What the World Needs Now, a free knitting pattern from Knitty.com. Free knitting pattern for a delicate pair of wire earrings with single-stitches in a rainbow.
What the World Needs Now
I believe in love. I believe in equality. I believe that - if we work hard at it and open our minds to possibilities - we have the capacity to come together through our love of making. In the end, we are all much more similar than we are different. These earrings are a wee reminder that love comes in all colors, shapes, sizes, genders and orientations. Go out there and love someone.
The honorarium for this pattern was donated to the ACLU.
model: Romi Hill
photos: Clint Holeman
Total length: 2.5 inches/6.5 cm
Length of knitted piece after being folded over jump ring: 1.75 inches/4.5 cm
Width: .5 inch/1.25 cm
Miss Babs Yummy 2-ply Toes [100% superwash merino wool; 133 yards per 1.3oz skein];
Violaceous; 1 skein
Marine; 1 skein
Ghoulish; 1 skein
Squash Blossom; 1 skein
Zest; 1 skein
Floyd; 1 skein
Note: This project uses an exquisite set of mini-skeins of rainbow-colored yarns. You could also dig in your stash for remnants, or treat yourself to the Miss Babs Rainbow 2.0 set and knit one of these with the leftovers.
Artistic Wire 32-gauge wire [silver-plated copper; 30 yd per spool]; Non-Tarnish Silver; 1 spool
Recommended needle size
[always use a needle size that gives you the gauge listed below - every knitter's gauge is unique]
US #0/2mm metal needles for working flat – we recommend using shorter DPNs, but any needle will work
10mm jump rings
If it looks good, it's good.
[Knitty's list of standard abbreviations and techniques can be found here.]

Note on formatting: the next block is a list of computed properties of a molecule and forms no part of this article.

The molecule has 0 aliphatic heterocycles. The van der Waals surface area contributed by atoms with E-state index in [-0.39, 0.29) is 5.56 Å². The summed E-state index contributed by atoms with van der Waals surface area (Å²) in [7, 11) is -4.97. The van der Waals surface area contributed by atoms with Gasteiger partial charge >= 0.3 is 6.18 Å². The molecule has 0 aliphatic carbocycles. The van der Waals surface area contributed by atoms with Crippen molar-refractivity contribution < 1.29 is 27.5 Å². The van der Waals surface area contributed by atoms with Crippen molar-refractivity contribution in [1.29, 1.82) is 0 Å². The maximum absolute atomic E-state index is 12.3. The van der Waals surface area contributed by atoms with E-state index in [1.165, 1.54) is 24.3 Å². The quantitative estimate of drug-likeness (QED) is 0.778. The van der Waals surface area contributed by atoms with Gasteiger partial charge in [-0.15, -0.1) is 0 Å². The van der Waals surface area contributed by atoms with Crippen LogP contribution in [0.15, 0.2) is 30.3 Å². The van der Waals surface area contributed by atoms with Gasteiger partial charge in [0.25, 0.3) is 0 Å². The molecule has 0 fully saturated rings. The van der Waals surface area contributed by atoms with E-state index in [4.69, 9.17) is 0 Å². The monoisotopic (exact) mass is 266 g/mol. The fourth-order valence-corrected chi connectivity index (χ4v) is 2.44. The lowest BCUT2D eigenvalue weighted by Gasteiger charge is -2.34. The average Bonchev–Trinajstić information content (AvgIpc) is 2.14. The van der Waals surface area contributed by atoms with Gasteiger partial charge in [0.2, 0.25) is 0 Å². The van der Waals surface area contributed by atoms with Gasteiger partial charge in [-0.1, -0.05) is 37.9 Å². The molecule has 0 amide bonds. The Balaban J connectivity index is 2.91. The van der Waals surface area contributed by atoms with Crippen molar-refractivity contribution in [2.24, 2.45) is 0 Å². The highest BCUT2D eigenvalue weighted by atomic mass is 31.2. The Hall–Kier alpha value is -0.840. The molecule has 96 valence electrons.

Lark’s Head Knot: There’s a photo guide here.
To knit successfully with wire, be sure not to pull the wire too tight. Using metal double-pointed needles is suggested, as wood can develop grooves as the wire passes over it. Knit with the stitch at the very tip and then push the needle all the way into the stitch so that the knitting is not too tight. After each row, pull the stitches down and away from the needle to straighten out your piece. I call this “finger blocking” and it makes knitting with wire a much easier and more pleasurable experience.
Earring (make 2)
CO 7 sts, beginning with a lark's head knot and continuing with the backward loop method.
Work 15 rows in garter stitch, making sure to pull wire down and into shape (finger block) after each row.
Row 16: K2tog-tbl, k3, k2tog. 5 sts.
Row 17: Knit.
Row 18: K2tog-tbl, k1, k2tog. 3 sts.
Cut wire, leaving 4-inch tail.
Thread wire through live stitches and pull tight. Insert end into large jump ring and fold tab over to back. Using wire tail, secure end of knitted piece to itself by weaving tail in and out. Secure wire.
Using duplicate stitch, and beginning half an inch from the bottom of knitted wire piece, sew knit stitch “hearts” in the order of violet on bottom, blue, green, yellow, orange, and red on top. Use superglue to stabilize ends on wrong size, and then trim ends as flat as possible.
Attach each jump ring to an earring wire. Stabilize the bottoms of your earrings further by twisting wire in and out of edge and pulling tight. Clip loose ends.
ABOUT THE DESIGNER
Romi Hill lives on the eastern slope of the Sierra Nevada mountains in Northern Nevada, where the high desert nights are cool and the air is clear and crisp. A lifelong crafter and knitter, she is inspired by the natural surroundings in her corner of the world, and her designs have an organic flow. She specializes in lace of all weights, and you can see her full pattern collection on Ravelry. Romi's lace book from Interweave Press: “New Lace Knitting” was published in September 2015 and features timeless patterns for garments and accessories. Her Elements of Style: Knit & Crochet Jewelry with Wire, Fiber, Felt & Beads is a classic of the genre.
She loves dark chocolate with chili peppers, and she's a sucker for a great pair of cowboy boots.
Pattern & images © 2017 Romi Hill. Contact Romi